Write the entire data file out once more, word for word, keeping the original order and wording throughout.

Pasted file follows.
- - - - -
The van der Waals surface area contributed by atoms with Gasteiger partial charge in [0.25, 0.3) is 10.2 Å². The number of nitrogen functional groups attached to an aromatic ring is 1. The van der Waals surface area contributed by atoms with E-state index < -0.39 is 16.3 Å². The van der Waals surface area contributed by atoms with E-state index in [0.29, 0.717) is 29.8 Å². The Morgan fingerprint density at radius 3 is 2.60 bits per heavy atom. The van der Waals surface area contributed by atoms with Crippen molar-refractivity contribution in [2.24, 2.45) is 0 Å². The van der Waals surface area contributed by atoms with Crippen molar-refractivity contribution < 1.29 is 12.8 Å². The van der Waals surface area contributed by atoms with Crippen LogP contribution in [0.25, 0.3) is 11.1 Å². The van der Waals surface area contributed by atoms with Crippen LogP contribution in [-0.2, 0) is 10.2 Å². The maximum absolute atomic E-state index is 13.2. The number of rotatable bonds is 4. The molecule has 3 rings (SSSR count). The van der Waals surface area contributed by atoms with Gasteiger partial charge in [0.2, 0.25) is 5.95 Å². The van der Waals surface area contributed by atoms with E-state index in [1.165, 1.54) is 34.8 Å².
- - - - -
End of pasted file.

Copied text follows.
The van der Waals surface area contributed by atoms with Gasteiger partial charge in [0.25, 0.3) is 10.2 Å². The number of nitrogen functional groups attached to an aromatic ring is 1. The van der Waals surface area contributed by atoms with E-state index < -0.39 is 16.3 Å². The van der Waals surface area contributed by atoms with E-state index in [0.29, 0.717) is 29.8 Å². The Morgan fingerprint density at radius 3 is 2.60 bits per heavy atom. The van der Waals surface area contributed by atoms with Crippen molar-refractivity contribution in [2.24, 2.45) is 0 Å². The van der Waals surface area contributed by atoms with Crippen molar-refractivity contribution < 1.29 is 12.8 Å². The van der Waals surface area contributed by atoms with Crippen LogP contribution in [0.25, 0.3) is 11.1 Å². The van der Waals surface area contributed by atoms with Crippen LogP contribution in [-0.2, 0) is 10.2 Å². The maximum absolute atomic E-state index is 13.2. The number of rotatable bonds is 4. The molecule has 3 rings (SSSR count). The van der Waals surface area contributed by atoms with Gasteiger partial charge in [0.2, 0.25) is 5.95 Å². The van der Waals surface area contributed by atoms with E-state index in [1.165, 1.54) is 34.8 Å².